can someone verify the gnupg Fingerprint for pubkey?
smickson at hotmail.com
Sun Jun 10 16:14:28 CEST 2012
I have to agree with Peter. I mean, everyone has to trust someone/something at some point. I mean you trust Windows OS or your Linux Distro that it is not doing bad things. It is calling up all these APIs etc. Have your verified everything your OS does? Have your verified every signing key used by your Distro or Windows certificate?
At some point you have to trust the integrity of something. And this trust is never going to be perfect. There should be caution and if you want assurance you should check sources. This was what I was trying to do by asking this list. I asked this list after I had already looked other places to verify the fingerprint.
If absolute trust was sought for everything, nobody would ever be able to do anything because so few things would be trusted enough to move forward on anything.
> Date: Sat, 9 Jun 2012 17:05:05 +0200
> From: peter at digitalbrains.com
> To: rjh at sixdemonbag.org
> Subject: Re: can someone verify the gnupg Fingerprint for pubkey?
> CC: gnupg-users at gnupg.org
> On 09/06/12 15:44, Robert J. Hansen wrote:
> > I'm not weighing in on what the mechanism should be: I don't get to declare
> > what anyone else's policy should be.
> I was under the impression you did. I interpreted your mail and particularly the
> > but this either is or isn't a proper verification, and there's no
> > in-between.
> as meaning that there is only one correct way to do a proper verification. From
> your reply, I understand now you did not mean it like that. I was already quite
> puzzled about my interpretation because it didn't sound like you :).
> >> It doesn't really matter how many Werner Kochs there are.
> > Sure it does. As an absurdist thought experiment, let's think of a nation --
> > call it Kochistan. In Kochistan, everyone is required to have the name
> > Werner Koch. Most people in Kochistan are honest. If you ask them if
> > they're *the* Werner Koch, they'll tell you no, they're not.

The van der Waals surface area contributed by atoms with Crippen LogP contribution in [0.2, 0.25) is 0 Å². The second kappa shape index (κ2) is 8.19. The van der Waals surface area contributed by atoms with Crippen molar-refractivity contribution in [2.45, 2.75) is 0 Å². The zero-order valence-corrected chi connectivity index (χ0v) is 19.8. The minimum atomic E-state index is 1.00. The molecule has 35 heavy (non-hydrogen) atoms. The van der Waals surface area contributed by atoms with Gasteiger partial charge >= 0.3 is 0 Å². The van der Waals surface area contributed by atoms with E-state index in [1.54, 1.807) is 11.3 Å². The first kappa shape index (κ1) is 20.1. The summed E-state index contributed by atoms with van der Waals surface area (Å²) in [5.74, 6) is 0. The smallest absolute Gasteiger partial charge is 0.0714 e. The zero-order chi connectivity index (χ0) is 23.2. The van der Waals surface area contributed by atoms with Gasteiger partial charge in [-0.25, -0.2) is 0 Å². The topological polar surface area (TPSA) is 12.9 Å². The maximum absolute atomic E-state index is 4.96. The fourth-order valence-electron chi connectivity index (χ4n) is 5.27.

> Funnily, we're saying the same thing. You yourself said you don't particularly
> care if Werner Koch is actually called Horace Micklethorpe or Harry Palmer or
> ... Then why are you interested in the number of Werner Kochs?
> The thing I'm interested in: is the source of GnuPG I downloaded actually the
> program we know and love. I'm at this point not interested in the fact that
> Werner Koch is a main developer of it, or what his proper name is. For all I
> know his birthname indeed is Horace. He might as well have given the UID "GnuPG
> dist sig" to the key, instead of "Werner Koch (dist sig)". The only reason we
> are talking about "the" Werner Koch is that his name is in the UID, which might
> as easily not have been. As I said, the number of Werner Kochs is insubstantial.
> > I don't trust crowdsourcing to verify GnuPG. If someone or some group
> > subverts that system my exposure might be much greater and I might not learn
> > about it for quite some time.
> So how did you verify your GnuPG source? If you say "I asked a close friend", my
> counterquestion is: How did he/she? What I want to know is: what bootstrapped
> the confidence that the key was the proper GnuPG dist sig?
> Personally, I did it by checking from a number of locations that the key making
> the signature is the same from wherever I try. Also, I spread the checks over a
> substantial period of time. If the website got hacked, I hoped it would come out
> in that period of time. It did not at any point include the quantity of Werner
> Now, if I wanted more satisfaction, I would indeed turn to this mailing list,
> ask members whether they see the same fingerprint, and check the replies from
> several locations to see that from wherever I check, the replies are identical.
> Again add a little time to allow for members to write to the mailing list "Hey I
> did not write that reply!" in case of impersonation. Hopefully at least one
> person would notice and expose the deception.
> And I do not see this process as, to quote you, "certifiably crazy" at all. It
> would perhaps be if I only checked it from the same computer as where I
> downloaded the source and signature and keyblock, but nowhere is it stated this
> is the case.
> I use the GNU Privacy Guard (GnuPG) in combination with Enigmail.
> You can send me encrypted mail if you want some privacy.
> My key is available at http://wwwhome.cs.utwente.nl/~lebbing/pubkey.txt
> Gnupg-users mailing list
> Gnupg-users at gnupg.org
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